Most of us are sympathetic if we see someone involved in an emergency situation. If we witnessed a car crash where people appeared to be injured, we would not hesitate to phone for help. If we saw someone fall off a ladder, we would call 911. But have you ever considered whether you’d be the type of person who might try to take some action to save a victim from some peril he was in?
Suppose you hear someone calling for help, and find that he is a trucker who is wedged between the rear of his tractor-trailer and a loading dock. He really isn’t injured, but he is trapped. He asks you to get into his truck, release the air brake, and allow the truck to roll forward a little so he can get out. When you’re in the cab of the truck, you realize that you don’t really know how to operate it. But there’s no one else around. So you do the best you can to figure it out. You get the air brake off, but then the truck rolls backward instead of forward and breaks the trucker’s leg. Later on, that leg has to be amputated. And guess what–the trucker then sues you for damages.
So despite your best intention to assist another person who was in an emergency situation, you now find yourself in a lawsuit and have to hire an attorney to represent you. Does the trucker have a good case against you to pay for his losses, or does the State of Ohio offer you protection from the unintended consequences of your good deed?
The Ohio Supreme Court recently reviewed these facts and ruled that the Ohio Good Samaritan Law protects people from legal liability for rendering aid, whether medical or otherwise, at the scene of an emergency. In Carter v. Reese, the Court found that the Good Samaritan statute, O.R.C. § 2305.23, applies to protect more than just medical professionals and first responders, but also any person who provides aid to the victims of emergency on a strictly voluntary basis. And the statute goes beyond just providing first aid, but also includes other types of assistance. This aid to someone who needs help can also extend to situations where the victim is not injured at the time you provide the aid but suffers an injury as an unintended result of your actions on their behalf, as was the case with the trucker in this case.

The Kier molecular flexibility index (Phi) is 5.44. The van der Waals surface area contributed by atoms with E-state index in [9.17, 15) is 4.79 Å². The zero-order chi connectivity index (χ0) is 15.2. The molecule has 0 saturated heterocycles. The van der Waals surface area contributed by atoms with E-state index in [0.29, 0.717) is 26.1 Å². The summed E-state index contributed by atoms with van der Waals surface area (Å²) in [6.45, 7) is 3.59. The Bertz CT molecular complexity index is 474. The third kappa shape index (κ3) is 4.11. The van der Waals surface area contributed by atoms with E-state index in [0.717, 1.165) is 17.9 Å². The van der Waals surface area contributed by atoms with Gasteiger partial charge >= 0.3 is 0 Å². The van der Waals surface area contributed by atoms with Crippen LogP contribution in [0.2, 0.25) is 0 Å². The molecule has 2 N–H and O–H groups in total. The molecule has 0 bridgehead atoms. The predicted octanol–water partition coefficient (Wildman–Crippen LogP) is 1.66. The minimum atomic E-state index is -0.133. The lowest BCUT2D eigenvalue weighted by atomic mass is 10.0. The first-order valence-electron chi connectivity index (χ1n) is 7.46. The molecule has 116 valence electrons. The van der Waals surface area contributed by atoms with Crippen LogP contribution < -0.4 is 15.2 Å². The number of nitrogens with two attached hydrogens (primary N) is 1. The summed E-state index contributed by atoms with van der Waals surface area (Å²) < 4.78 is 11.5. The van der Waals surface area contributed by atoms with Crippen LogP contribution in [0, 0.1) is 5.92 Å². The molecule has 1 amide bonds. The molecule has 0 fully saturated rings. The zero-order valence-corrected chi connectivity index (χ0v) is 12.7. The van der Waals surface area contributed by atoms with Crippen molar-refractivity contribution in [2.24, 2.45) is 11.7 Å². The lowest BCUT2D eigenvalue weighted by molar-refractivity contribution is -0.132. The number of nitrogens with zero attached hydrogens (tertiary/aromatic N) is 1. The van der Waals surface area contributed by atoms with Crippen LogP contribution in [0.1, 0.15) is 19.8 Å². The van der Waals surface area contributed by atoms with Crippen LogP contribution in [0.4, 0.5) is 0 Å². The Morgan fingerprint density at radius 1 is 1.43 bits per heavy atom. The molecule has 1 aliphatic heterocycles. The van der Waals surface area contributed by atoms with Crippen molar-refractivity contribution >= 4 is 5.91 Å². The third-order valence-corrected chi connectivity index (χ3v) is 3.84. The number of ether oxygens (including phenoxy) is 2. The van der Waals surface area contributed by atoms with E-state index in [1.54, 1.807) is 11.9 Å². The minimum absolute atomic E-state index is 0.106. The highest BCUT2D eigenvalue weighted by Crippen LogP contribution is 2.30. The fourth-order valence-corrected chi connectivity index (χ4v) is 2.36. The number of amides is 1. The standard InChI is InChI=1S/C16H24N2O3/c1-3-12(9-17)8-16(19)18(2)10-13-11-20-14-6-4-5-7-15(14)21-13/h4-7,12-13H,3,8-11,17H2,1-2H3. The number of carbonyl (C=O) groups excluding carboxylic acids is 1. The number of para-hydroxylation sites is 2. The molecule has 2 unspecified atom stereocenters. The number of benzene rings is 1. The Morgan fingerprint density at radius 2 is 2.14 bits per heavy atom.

One of the Supreme Court justices disagreed with the majority opinion, however, and raised an interesting question. He wrote that the man who was sued by the trucker should not be covered by the Good Samaritan law because although the trucker was trapped, he wasn’t injured and did not require immediate help. He then reasoned that what the trucker needed was competent help by someone who knew how to operate the truck and that the rescuer could have taken the time to find such a person. He concluded that since there was no imminent risk of harm, there was no emergency, and therefore the Good Samaritan law didn’t protect the caregiver.
Nevertheless, the decision by the majority of the Supreme Court promoted the Good Samaritan law’s purpose of encouraging the public to render aid to people in dire circumstances without fear of being sued themselves. As stated in the decision, the intent of the Good Samaritan law is to “encourage people to risk helping strangers in need of emergency assistance without fear of liability, even when they have no duty to render aid.”
 148 Ohio St.3d 226, 2016-Ohio-5569
 Id. at ¶54.